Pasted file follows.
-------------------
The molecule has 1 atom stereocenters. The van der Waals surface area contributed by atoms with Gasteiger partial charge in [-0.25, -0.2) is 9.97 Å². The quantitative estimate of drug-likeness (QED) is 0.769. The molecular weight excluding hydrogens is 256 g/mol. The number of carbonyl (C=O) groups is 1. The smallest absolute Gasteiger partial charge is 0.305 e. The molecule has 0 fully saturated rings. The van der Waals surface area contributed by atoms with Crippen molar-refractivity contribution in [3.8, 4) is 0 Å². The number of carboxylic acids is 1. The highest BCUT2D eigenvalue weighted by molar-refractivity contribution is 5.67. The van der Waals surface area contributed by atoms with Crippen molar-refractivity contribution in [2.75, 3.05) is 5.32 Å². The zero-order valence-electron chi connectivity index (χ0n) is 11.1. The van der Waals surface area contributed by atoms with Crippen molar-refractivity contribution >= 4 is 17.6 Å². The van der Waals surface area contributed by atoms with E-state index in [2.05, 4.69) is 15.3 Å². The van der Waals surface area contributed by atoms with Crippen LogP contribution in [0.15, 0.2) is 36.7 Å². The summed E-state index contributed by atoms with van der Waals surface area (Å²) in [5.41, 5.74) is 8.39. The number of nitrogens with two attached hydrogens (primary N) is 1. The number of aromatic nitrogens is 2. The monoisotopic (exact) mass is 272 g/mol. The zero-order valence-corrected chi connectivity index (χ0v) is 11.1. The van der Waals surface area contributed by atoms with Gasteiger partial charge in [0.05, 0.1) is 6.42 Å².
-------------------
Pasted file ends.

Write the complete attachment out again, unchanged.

The molecule has 1 atom stereocenters. The van der Waals surface area contributed by atoms with Gasteiger partial charge in [-0.25, -0.2) is 9.97 Å². The quantitative estimate of drug-likeness (QED) is 0.769. The molecular weight excluding hydrogens is 256 g/mol. The number of carbonyl (C=O) groups is 1. The smallest absolute Gasteiger partial charge is 0.305 e. The molecule has 0 fully saturated rings. The van der Waals surface area contributed by atoms with Crippen molar-refractivity contribution in [3.8, 4) is 0 Å². The number of carboxylic acids is 1. The highest BCUT2D eigenvalue weighted by molar-refractivity contribution is 5.67. The van der Waals surface area contributed by atoms with Crippen molar-refractivity contribution in [2.75, 3.05) is 5.32 Å². The zero-order valence-electron chi connectivity index (χ0n) is 11.1. The van der Waals surface area contributed by atoms with Crippen molar-refractivity contribution >= 4 is 17.6 Å². The van der Waals surface area contributed by atoms with E-state index in [2.05, 4.69) is 15.3 Å². The van der Waals surface area contributed by atoms with Crippen LogP contribution in [0.15, 0.2) is 36.7 Å². The summed E-state index contributed by atoms with van der Waals surface area (Å²) in [5.41, 5.74) is 8.39. The number of nitrogens with two attached hydrogens (primary N) is 1. The number of aromatic nitrogens is 2. The monoisotopic (exact) mass is 272 g/mol. The zero-order valence-corrected chi connectivity index (χ0v) is 11.1. The van der Waals surface area contributed by atoms with Gasteiger partial charge in [0.05, 0.1) is 6.42 Å².